lordosis), and which has the least complications. Radiographic
and clinical results of surgical treatment of patients with
discogenic radiculopathy were collected.
prospective study was conducted by an orthopaedic spine surgeon
in Mansoura university hospital from January 2004 to May 2006.
We analyzed the clinical outcomes of patients who underwent
treatment with interbody cage (Group A, 24 patients) and
patients who were treated with AICG fusion (Group B, 24
patients). In Group A, we enrolled 14 men and 10 women (age
range, 25–60 yr; mean age, 42.2 yr); in Group B, we enrolled
16 men and 8 women (age range, 28–62 yr; mean age, 39.8 yr).
The demographic data and levels of discectomy are shown in Table
clinical symptoms included intractable radiculopathy, caused by
nerve root compression. Surgery was done when the patient had
radiculopathy with severe or progressive neurologic deficit
(weakness or numbness), or failure of conservative treatment (a
minimum of 3 months). The findings of magnetic resonance imaging
(MRI) and the clinical level of neurologic deficit were
correlated to determine the level of surgery. Only patients
requiring one level surgery at levels between C3 and C7 were
considered eligible for this study. Exclusion Criteria
included myelopathy, diagnosis of cervical fracture or
posttraumatic instability, previous surgery at the same
vertebral level (Table 2).
the clinical findings included neck pain with pain radiating to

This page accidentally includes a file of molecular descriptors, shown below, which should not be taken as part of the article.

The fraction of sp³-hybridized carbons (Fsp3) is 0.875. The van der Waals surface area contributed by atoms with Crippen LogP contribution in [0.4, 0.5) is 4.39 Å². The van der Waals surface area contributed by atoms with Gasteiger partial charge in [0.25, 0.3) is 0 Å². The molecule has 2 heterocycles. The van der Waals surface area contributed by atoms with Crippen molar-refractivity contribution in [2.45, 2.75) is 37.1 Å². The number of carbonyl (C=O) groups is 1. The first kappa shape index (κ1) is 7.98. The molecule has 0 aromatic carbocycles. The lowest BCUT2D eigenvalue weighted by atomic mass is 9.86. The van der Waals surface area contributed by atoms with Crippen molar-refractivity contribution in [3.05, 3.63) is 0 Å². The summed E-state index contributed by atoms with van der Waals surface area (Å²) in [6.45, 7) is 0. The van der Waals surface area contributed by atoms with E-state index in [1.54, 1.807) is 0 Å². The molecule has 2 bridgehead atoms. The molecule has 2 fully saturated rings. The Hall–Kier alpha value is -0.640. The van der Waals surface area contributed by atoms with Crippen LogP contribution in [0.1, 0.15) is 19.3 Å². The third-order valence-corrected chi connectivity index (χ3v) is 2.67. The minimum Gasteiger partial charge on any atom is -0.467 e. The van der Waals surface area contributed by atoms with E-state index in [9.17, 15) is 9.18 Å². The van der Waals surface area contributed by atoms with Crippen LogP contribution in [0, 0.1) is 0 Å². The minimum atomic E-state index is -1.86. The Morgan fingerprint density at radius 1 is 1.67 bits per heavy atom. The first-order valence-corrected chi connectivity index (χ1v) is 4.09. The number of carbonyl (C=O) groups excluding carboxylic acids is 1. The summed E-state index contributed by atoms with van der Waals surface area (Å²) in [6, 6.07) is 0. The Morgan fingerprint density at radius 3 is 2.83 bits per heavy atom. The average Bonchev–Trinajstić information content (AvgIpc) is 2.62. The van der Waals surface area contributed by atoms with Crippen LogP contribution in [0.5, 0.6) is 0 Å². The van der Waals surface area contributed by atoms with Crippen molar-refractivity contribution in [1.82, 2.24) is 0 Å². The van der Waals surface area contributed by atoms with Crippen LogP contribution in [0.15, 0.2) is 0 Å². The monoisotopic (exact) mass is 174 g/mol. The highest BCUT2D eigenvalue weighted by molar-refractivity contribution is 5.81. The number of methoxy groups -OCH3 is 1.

the right arm (22 patients), pain radiating to the left arm (15
patients), pain radiating to both arms (5 patients), neck pain
without radiating pain (4 patients) and motor weakness (2
patients were randomly allocated between either fusion with cage
or with a tricortical graft harvested from the iliac crest. The
method of randomisation was based upon the order of the patient
in the series. For odd numbers, the patient underwent a cage
fusion and for even numbers, a tricortical graft was used.
A underwent anterior discectomy with PEEK (polyetheretherketone)
cage. We drilled out a core of cancellous bone for grafting
using a T-shaped cannulated driver through the iliac crest. The
wound was about 1 cm in length and 2 cm in depth. The extracted
cancellous bone was packed into the cage cavity. The amount of
harvested marrow through 1 drill tract is sufficient to pack 1
cage. A Caspar distraction device enlarged the disc space. The
proper size of cages was impacted into the disc space for
fusion. The cage size is available in heights of 6, 8, 10 and 12
B underwent anterior discectomy through the Smith-Robinson
method. The wound over iliac bone was made about 5 cm in length
to allow for proper bone extraction. Autografts were harvested
from the anterior iliac crest with a low-speed oscillating saw.
The tricortical graft was formed using a typical Smith-Robinson
model, and impacted into the previously prepared interspace. All
grafts were placed with the cortical face placed anteriorly.
anterior approach to the cervical spine, intraoperative
identification of the vertebral level and removal of the disc
and osteophytes using pituitary rongeurs and high-speed burrs.
For tricortical graft fusions, we used a Smith-Robinson
technique.15 A transverse curvilinear skin incision was used. We
used the Caspar screw distractor to allow careful distraction of
the disc space throughout the whole procedure. This is enough in
one level disc openings for decompression and smoothly impacting
the graft into the disc space. All end-plate cartilage was
removed with a curette after decompression. Additionally, a
high-speed burr was used to carve the margins of end plates for
better graft fitting. The subchondral bone of the central end
plate was preserved as much as possible. Furthermore, one 3-mm
perforated hole was driven through the end plate above and below
surgery, all patients wore a Philadelphia collar for 6 weeks
postoperatively, followed by a soft cervical collar for 4 weeks.